Capt. Khin Pa Pa Tun, a nursing captain at the Myanmar Military Medical Academy, and her husband, retired doctor Capt. Thin Aung Htwe, left the military, took their two children and fled to an opposition-controlled area of Myanmar recently to join the pro-democracy movement. Thin Aung Htwe retired from a 500-bed military hospital in Meikhtila in 2009 because he no longer liked the military. The couple spoke to Khin Maung Soe of RFA’s Myanmar Service from an undisclosed about their motives and experiences in the army that overthrew their country’s elected government on Feb. 1, 2021.
RFA: Please tell me why you joined the anti-junta movement?
Khin Pa Pa Tun: I was serving in the hospital when the coup was staged. I knew that the coup was wrong but I had to continue my work because of family reasons.
RFA: Can you further explain why you left now, over a year after the coup?
Khin Pa Pa Tun: The reasons they gave for the coup were not logical and I was not happy about the violence in the crackdowns and the atrocities that followed. I couldn’t help shedding tears every time I saw in the news young protesters beaten up and killed. But I had to carry on with my work because it was not easy to leave and I have a family to think of. Finally, I couldn’t go on working for them.
RFA: How do you see the current situation of the country?
Khin Pa Pa Tun: I have to say our country has become a failed state. Everything is falling apart in the health, education and economic sectors. People are being arrested unlawfully and there have been extrajudicial killings.
RFA: How many other people like you are in the military?
Khin Pa Pa Tun: There is a lot of discrimination in the army. Lieutenant Colonels and higher ranks have a lot more benefits than officers below them. They have become ‘specially privileged’ people. They have abused authority for their own benefit and we in the lower ranks are being used as their pawns.
RFA: How many officers like you think the junta is doing wrong?
Khin Pa Pa Tun: There are many who pretend not to see the reality and there are some who keep on working in the interests of their families.
RFA: Who do you think are greater in number: those who oppose or those who support the junta?
Khin Pa Pa Tun: I think there are more officers who do not like the junta than those who support them, though they do not express their views openly.
RFA: What are your future plans?
Khin Pa Pa Tun: I feel a lot better now as my conscience is clear. I was quite unhappy then wearing that uniform because my conscience was not clear.
RFA: Why do you think the coup was launched and what do you think of the reasons they gave for their act?
Khin Pa Pa Tun: I think it was carried out in the interests of one person. And the excuse they gave was not logical. I have been in the military service for over 20 years and I have never voted in elections. I realized they fixed votes in advance because officers added in the lists names of those who are not even in the camp. That’s why I cannot accept the (junta’s) excuse that the voting lists were erratic. I know their wrongdoings.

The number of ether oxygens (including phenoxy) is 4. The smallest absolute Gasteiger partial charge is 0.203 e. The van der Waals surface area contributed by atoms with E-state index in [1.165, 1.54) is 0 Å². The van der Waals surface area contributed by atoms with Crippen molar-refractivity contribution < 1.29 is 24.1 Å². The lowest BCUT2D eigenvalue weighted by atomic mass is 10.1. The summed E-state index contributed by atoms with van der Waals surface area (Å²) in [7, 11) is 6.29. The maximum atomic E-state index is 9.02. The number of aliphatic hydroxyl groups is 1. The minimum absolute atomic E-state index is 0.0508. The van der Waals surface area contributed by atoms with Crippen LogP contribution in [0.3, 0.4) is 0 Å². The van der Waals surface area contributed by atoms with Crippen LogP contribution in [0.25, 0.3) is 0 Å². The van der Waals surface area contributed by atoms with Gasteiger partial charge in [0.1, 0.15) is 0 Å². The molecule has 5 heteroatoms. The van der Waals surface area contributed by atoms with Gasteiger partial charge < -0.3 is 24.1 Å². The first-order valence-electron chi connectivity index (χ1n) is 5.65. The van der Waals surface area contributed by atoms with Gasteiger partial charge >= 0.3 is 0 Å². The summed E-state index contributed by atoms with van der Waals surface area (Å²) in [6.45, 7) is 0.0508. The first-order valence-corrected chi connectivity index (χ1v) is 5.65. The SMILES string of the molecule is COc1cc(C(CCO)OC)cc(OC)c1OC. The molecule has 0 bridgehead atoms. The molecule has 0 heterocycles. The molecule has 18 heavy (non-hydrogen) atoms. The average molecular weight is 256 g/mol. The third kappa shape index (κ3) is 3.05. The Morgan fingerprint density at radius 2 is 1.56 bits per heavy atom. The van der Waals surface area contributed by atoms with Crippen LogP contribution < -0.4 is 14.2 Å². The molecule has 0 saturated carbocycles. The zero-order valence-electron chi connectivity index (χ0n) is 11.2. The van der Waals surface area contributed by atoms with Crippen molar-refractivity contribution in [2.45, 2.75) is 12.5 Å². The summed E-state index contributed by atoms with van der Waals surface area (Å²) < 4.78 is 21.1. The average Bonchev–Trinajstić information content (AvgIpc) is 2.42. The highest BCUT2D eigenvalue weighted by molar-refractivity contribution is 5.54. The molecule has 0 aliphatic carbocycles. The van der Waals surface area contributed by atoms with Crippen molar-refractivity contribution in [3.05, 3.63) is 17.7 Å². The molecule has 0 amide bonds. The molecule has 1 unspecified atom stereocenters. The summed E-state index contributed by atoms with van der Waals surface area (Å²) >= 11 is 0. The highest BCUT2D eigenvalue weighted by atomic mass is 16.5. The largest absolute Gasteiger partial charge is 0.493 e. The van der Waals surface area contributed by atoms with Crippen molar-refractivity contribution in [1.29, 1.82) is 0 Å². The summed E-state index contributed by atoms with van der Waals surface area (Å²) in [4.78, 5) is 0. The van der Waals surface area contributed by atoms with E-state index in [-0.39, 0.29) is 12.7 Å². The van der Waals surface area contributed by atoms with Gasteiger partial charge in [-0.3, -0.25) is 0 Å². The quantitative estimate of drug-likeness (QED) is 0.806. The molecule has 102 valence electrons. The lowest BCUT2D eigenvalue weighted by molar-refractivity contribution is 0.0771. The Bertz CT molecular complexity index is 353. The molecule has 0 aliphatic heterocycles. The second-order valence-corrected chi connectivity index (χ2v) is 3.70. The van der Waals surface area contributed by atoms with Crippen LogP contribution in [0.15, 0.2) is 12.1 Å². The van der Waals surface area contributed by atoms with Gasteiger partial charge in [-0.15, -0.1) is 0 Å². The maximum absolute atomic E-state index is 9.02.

RFA: You must have heard about the burning of villages and the killings of innocent people in several regions and states. Who do you think is responsible for all these atrocities?
Khin Pa Pa Tun: It’s the leaders who gave the orders as well as those who committed the acts. The perpetrators had a choice. They didn’t have to follow the orders to the letter.
RFA… Do you have anything to say to your fellow officers and colleagues?
Khin Pa Pa Tun: Among the Four Oaths we have to say aloud at roll call every morning, there’s one that says ‘we will always be loyal to the country and our citizens’. I refused to say that aloud later because my conscience was not clear. I don’t think we should be saying this oath if we are wearing these uniforms and serving these leaders.
RFA: Can you tell me why you left the military service?
Thin Aung Htwe: There are many reasons I left the service. To be honest, I am more interested in the politics of the country. I always ask myself why our country is so poor and backward. Is it because our people are not intelligent or is it because of the system? Our country has been suffering for the past 70 years because of mismanagement of a group of people. These people have not managed well. Frankly speaking they do not have the management skills. They don’t have the education or experience or goodwill for the country. They only made us work for them and their families. Our education levels have gone down so badly. Our universities and colleges were once among the top in Southeast Asia but now we, even doctors, cannot get a proper job in a country like Singapore. Our local degrees are useless and we need more college degrees to be able to work there. We got into this situation due to mismanagement.
RFA: What would you like to say about your decision to leave the military?
Thin Aung Htwe: To speak frankly, we are very happy now. First, because we can now participate in the struggle for democracy, and second, because of the knowledge that we are no longer on the opposite side of the people. We will do whatever we can to help the people’s cause.
Translated by Khin Maung Nyane.